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Japanese Pop Culture
Step onto the streets of Shibuya—or brave the crowds of preening high school fashionistas populating Harujuku's Takeshita-dori—and you'll get a crash course on Japanese pop culture that extends way beyond familiar exports like Hello Kitty and Godzilla.
Japanese pop culture has long been a source of fascination—and sometimes bewilderment—for foreign visitors. New fashion styles, technology, and popular media evolve quickly here, and in something of a vacuum, which leads to a constant turnover of wholly unique, sometimes wacky trends you won't find anywhere outside Japan. Luckily, you don't have to go out of your way to explore Japan's popular obsessions. You can have an immersion experience just walking through neighborhoods like Shibuya, Shinjuku, Harujuku, and Akihabara.
Did You Know?
There are more than 5 million vending machines in Japan, making it the most dense population of machines, per capita, anywhere in the world. Here, automated machines sell everything from hot drinks to live lobsters. Some use facial recognition to verify age for tobacco and beer and even offer indecisive customers age-appropriate drink recommendations.
Kawaii, or "cute," isn't just a descriptor you'll hear coming out of the mouths of teenage girls, it's an aww-inducing aesthetic you'll see all over Tokyo; major airlines plaster depictions of adorable animation characters like Pikachu across the sides of their planes, and even at local police stations it's not unusual for a fluffy, stuffed-animal mascot to be on display. Duck into an arcade photo booth to take purikura—stickers pictures that let you choose your own kawaii background—or head to Sanrio Puroland, an entire theme park dedicated to cuteness.
You can't visit Japan without marveling at the relationship people have with their cell phones or keitai denwa, which can operate as credit cards, TV-watching devices, and game consoles, just for starters. Japanese cell phones are so advanced, they're said to suffer from "Galapagos syndrome," a reference to the creatures of the Galapagos Islands that evolved in isolation, and subsequently have little relation to their mainland cousins. In 2003 the first novel written entirely on a cell phone was a big hit, and cell phone novels continue to be a popular literary subgenre.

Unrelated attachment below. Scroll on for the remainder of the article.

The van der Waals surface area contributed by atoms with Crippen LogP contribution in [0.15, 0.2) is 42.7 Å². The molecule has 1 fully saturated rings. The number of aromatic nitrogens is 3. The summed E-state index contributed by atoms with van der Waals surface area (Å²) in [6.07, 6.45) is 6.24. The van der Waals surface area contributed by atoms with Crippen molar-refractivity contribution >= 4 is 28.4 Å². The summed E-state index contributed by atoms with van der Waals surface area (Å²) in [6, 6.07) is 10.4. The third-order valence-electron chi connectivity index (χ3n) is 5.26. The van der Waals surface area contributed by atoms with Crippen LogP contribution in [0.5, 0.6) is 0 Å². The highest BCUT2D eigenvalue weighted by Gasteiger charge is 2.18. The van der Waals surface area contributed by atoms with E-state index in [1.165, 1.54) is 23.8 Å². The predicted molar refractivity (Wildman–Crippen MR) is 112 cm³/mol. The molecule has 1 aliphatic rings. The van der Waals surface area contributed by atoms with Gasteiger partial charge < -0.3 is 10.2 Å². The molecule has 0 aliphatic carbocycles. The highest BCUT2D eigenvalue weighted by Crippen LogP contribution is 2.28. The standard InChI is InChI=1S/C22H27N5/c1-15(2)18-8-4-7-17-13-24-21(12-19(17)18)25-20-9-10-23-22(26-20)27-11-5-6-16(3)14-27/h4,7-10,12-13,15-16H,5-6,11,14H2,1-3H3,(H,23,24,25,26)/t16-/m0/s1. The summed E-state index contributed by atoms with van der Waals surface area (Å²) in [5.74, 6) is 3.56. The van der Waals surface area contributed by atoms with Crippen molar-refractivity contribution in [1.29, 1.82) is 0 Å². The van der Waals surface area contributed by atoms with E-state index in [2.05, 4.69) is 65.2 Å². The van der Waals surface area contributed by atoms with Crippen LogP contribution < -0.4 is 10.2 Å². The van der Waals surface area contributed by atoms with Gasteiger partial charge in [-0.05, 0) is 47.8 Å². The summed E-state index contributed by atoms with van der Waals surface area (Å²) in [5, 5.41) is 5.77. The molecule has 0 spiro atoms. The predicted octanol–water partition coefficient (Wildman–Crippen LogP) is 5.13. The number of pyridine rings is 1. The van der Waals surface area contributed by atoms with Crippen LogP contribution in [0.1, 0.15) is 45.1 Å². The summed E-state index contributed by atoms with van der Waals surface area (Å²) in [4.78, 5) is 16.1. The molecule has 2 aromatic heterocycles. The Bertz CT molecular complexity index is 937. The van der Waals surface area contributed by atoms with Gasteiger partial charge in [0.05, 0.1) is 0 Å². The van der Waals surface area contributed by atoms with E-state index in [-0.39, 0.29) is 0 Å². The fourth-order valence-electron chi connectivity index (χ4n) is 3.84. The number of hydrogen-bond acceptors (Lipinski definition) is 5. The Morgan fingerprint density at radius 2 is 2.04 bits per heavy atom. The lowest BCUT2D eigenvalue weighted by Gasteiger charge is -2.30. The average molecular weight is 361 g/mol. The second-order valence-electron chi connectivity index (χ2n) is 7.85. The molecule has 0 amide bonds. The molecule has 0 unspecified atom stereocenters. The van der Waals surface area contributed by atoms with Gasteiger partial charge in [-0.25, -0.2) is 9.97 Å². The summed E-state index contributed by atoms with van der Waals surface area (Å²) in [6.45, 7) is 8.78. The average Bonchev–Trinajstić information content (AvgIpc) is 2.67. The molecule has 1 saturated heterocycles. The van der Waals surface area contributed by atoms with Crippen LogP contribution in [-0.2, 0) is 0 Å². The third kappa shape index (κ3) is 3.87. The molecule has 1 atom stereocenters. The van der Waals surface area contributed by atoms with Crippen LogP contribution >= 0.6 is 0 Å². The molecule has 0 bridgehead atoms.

The age of the boy band—or the girl band for that matter—is not over in Japan. "Idol" groups are hot. Over-the-top outfits, sugar-sweet synthesized beats, and love-professing lyrics (with the occasional English word thrown in) dominate the Japanese pop charts. AKB-48, one of Tokyo's hottest groups of idols, is 48 girls strong, and performs daily at its own theater complex in Akihabara. Beloved pop groups like all-male SMAP have been pumping out hits for more than 20 years.
Anime and Manga
Peek over the shoulder of a comic-book-reading businessman and you'll quickly discover that, in Japan, cartoons aren't just kids' stuff. Animation (anime) and comic books (manga) are extremely popular with readers both young and old. Comic book addicts, known as otaku, claim Tokyo's Akihabara as their home base. Though otaku can be translated as "nerd" or "obsessive," the term has been embraced by some. Former prime minister Taro Aso declared himself an otaku and confessed to reading 10 to 20 manga a week.
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